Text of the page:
The Mediterranean Wall: A Novel
Louis-Philippe Dalembert’s story of immigrants attempting to escape their home countries for better lives shines harrowing light on the experience of multitudes of people fleeing war, famine, drought, colonial oppression and exploitation, and crushing poverty. It exposes the reality of unimaginable journeys that are long, violent, and deadly through the experiences of three women.
Shoshana is a Nigerian Jew, Semhar is an Eritrean soldier, and Dima is a privileged wife and mother from Syria. The three end up together on their journeys, deeply bonded by the experience of fear, loss, and abuse.
It’s a compelling way to tell the story of migration and asylum-seeking and puts a human face on a dehumanizing situation that most people give little thought to and will thankfully never experience. It is good that writers like Dalembert bear witness.
Still, the story that seems more like creative nonfiction than pure fiction, in which the author must imagine details and dialogue in the true story of a 2014 event, calls into question the hyperbole of critics who have called the book, “Tolsytoyan” and “deeply hopeful.”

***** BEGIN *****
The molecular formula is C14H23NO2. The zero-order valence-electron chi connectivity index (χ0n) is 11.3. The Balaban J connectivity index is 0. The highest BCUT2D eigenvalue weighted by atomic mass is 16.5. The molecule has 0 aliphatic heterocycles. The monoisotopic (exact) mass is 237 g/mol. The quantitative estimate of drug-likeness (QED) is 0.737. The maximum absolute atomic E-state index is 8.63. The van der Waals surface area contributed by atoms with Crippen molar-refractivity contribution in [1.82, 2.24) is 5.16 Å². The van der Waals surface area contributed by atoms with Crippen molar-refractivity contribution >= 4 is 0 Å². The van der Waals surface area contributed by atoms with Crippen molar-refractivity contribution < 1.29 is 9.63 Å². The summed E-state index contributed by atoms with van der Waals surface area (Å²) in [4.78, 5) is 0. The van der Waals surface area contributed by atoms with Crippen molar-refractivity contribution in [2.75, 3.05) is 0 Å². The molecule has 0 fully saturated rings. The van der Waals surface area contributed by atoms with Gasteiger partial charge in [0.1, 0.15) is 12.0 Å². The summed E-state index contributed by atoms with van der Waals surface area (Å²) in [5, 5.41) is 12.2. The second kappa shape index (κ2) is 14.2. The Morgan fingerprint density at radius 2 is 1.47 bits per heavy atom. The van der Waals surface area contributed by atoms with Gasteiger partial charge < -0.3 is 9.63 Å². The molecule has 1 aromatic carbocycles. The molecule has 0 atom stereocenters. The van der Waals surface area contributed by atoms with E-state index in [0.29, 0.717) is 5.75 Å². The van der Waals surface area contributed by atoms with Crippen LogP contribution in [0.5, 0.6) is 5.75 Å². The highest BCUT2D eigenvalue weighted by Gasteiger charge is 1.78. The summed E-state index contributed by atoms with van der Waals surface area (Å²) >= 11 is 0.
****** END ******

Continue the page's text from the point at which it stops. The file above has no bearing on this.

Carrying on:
Tolystoy’s characters suffer, but they are not subjected to unspeakable physical and mental abuse as well as beatings and brutal gang rape, nor do they face cruel confinement, starvation, and illness for days on end in a dilapidated fishing trawler roiling on stormy seas. Further, given the reality of endless tragedies spawned by hopelessness can the book be called “deeply hopeful” because three women completed their journeys.
Writer Russell Banks has called Dalembert’s book “the work of witness, infused with love and admiration for the millions of sufferers who endure the violent disruptions of our time with dignity and perseverance and a love for one another that is equal to his own.” The author is certainly worthy of those words. He has done an admirable job of sharing with the world one of the tragic realities of our time. It is a tragedy that calls into question public policy and human capacity for evil, as well as the capacity, and miracles of survival.
Perhaps an introduction to the story he is about to tell would have brought into focus the larger questions of migration, immigration, asylum, hopelessness, poverty, and exploitation of the poor by the rich, with a view to alleviating it. At best, one can hope that readers will do the hard work of rumination required by these issues, and will find ways to act, after having journeyed with three women who had the courage to confront their own reality, and the luck to survive it.